Among the more honest, earnest, geeky breed of toy collectors, of which I am a proud member, there are divisions along such preferential lines as articulation versus sculpt, or play versus display (do you require your plastic chunk of Kurt Cobain or Charisma Carpenter to look exactly like the real deal, or is it more important to you that the toy be flexible enough to accommodate your desire to pose it in comical, compromising positions?); nostalgia versus art (do you seek to rekindle childhood memories, or simply yearn for something cool to place on your shelf?); and completist versus casual (do you need to possess each minute variation of every goddamn figure in a given line, or are you content to pick and choose favorites from any toyline you might stumble across?).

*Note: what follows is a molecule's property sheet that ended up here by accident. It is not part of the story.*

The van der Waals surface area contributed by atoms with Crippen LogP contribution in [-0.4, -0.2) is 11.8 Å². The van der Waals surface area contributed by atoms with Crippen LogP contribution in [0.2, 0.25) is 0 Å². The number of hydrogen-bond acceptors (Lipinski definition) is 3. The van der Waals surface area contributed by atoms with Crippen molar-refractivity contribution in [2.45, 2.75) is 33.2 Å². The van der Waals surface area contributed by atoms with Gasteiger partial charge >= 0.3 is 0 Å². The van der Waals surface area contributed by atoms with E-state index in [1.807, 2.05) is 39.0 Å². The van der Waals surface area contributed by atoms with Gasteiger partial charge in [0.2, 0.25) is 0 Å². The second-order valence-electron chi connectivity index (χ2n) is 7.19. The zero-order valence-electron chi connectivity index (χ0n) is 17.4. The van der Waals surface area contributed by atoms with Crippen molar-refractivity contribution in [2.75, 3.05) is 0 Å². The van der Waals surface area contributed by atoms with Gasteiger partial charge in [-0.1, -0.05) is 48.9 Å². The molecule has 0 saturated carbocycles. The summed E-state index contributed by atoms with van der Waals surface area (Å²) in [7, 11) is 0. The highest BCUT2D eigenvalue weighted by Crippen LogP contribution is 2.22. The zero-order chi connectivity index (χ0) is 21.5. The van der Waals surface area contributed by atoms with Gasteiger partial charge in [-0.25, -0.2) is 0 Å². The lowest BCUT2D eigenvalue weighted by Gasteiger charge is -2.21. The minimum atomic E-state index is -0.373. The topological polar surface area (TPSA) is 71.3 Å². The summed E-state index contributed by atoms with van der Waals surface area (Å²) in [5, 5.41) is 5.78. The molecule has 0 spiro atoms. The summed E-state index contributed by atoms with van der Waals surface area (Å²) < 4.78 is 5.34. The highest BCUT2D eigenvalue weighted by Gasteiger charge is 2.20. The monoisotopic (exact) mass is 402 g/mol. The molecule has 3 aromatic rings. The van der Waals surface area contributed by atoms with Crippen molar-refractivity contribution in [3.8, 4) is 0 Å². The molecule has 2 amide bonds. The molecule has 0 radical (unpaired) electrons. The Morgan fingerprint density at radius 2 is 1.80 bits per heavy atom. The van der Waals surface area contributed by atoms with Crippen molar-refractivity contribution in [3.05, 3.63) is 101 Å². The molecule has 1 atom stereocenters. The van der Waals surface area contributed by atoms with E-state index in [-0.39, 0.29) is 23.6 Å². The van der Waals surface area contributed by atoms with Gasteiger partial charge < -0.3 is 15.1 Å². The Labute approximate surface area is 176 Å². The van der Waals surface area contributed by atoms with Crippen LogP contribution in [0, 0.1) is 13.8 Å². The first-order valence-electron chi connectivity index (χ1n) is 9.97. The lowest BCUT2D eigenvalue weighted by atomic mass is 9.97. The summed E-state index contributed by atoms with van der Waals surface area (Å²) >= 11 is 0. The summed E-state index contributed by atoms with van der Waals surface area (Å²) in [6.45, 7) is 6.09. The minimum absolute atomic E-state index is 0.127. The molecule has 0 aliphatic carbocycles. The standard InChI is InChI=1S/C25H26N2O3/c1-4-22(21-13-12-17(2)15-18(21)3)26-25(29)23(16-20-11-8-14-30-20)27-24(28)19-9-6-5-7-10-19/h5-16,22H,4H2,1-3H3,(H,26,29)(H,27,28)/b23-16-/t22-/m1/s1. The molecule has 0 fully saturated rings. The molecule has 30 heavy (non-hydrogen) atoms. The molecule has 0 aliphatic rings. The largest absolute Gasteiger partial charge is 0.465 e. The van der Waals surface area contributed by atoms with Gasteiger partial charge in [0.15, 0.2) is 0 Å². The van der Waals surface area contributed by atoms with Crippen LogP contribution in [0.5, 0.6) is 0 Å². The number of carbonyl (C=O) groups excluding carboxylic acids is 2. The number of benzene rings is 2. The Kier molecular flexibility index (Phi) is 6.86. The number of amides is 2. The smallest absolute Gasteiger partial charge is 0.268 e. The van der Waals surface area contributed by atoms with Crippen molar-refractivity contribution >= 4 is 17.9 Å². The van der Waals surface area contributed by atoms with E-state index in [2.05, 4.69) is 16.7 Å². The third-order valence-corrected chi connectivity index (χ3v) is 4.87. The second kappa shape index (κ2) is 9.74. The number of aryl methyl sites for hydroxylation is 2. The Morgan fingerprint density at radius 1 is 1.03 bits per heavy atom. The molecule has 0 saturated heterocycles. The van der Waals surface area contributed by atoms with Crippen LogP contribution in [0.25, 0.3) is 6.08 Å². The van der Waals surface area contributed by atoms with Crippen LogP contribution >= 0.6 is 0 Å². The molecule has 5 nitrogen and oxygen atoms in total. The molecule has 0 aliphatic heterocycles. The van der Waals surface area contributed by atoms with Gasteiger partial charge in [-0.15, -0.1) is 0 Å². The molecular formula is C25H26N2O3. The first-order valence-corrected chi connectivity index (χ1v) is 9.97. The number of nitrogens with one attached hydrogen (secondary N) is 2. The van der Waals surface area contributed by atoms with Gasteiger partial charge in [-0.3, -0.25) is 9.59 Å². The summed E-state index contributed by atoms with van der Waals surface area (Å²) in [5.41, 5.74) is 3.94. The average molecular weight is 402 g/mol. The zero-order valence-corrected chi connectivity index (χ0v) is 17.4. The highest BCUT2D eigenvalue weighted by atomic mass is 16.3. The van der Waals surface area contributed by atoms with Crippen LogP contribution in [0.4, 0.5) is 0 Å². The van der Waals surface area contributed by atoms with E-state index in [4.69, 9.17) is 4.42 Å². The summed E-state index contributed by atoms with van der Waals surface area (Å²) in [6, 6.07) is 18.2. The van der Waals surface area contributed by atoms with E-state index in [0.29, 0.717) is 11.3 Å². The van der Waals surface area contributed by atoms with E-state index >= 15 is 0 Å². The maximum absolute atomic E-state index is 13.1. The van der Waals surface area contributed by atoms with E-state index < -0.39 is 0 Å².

Finally, there is the line separating fans of traditional properties like He-Man and the Masters of the Universe or My Little Pony from the new breed of toy fan, who might purchase and proudly display anything from a Hannibal Lecter figure or a Scarface doll to any of the dozens of action figures based on real-life porn stars. Coincidentally, I went to college with a guy who I realize only now was something of a visionary: his sole motivation in life, by his own admission, was to indulge in his dual passions of G.I. Joe and pornography. His unabashed explanation: “It’s all about my childhood.” I felt that this was an inadequate account for the pornography, but perhaps his childhood was simply more troubled than mine.